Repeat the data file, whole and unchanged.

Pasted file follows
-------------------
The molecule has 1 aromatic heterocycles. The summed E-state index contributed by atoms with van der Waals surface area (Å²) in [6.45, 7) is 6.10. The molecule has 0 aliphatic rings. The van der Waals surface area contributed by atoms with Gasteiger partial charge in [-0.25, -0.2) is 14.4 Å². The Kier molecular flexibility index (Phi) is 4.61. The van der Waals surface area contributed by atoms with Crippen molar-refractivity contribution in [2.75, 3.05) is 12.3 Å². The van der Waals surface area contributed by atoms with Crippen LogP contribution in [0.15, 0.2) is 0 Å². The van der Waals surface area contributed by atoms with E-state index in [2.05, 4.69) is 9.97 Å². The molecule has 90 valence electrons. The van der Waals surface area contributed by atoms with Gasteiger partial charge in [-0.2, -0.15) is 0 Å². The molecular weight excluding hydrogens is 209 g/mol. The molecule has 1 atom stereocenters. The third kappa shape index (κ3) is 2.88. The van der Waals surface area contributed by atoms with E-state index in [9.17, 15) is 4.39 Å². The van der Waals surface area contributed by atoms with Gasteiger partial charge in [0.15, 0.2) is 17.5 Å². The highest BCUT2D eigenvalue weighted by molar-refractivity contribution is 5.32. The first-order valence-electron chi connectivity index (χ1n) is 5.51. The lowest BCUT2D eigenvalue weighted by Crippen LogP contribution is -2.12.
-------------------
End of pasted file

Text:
The molecule has 1 aromatic heterocycles. The summed E-state index contributed by atoms with van der Waals surface area (Å²) in [6.45, 7) is 6.10. The molecule has 0 aliphatic rings. The van der Waals surface area contributed by atoms with Gasteiger partial charge in [-0.25, -0.2) is 14.4 Å². The Kier molecular flexibility index (Phi) is 4.61. The van der Waals surface area contributed by atoms with Crippen molar-refractivity contribution in [2.75, 3.05) is 12.3 Å². The van der Waals surface area contributed by atoms with Crippen LogP contribution in [0.15, 0.2) is 0 Å². The van der Waals surface area contributed by atoms with E-state index in [2.05, 4.69) is 9.97 Å². The molecule has 90 valence electrons. The van der Waals surface area contributed by atoms with Gasteiger partial charge in [-0.2, -0.15) is 0 Å². The molecular weight excluding hydrogens is 209 g/mol. The molecule has 1 atom stereocenters. The third kappa shape index (κ3) is 2.88. The van der Waals surface area contributed by atoms with E-state index in [9.17, 15) is 4.39 Å². The van der Waals surface area contributed by atoms with Gasteiger partial charge in [0.15, 0.2) is 17.5 Å². The highest BCUT2D eigenvalue weighted by molar-refractivity contribution is 5.32. The first-order valence-electron chi connectivity index (χ1n) is 5.51. The lowest BCUT2D eigenvalue weighted by Crippen LogP contribution is -2.12.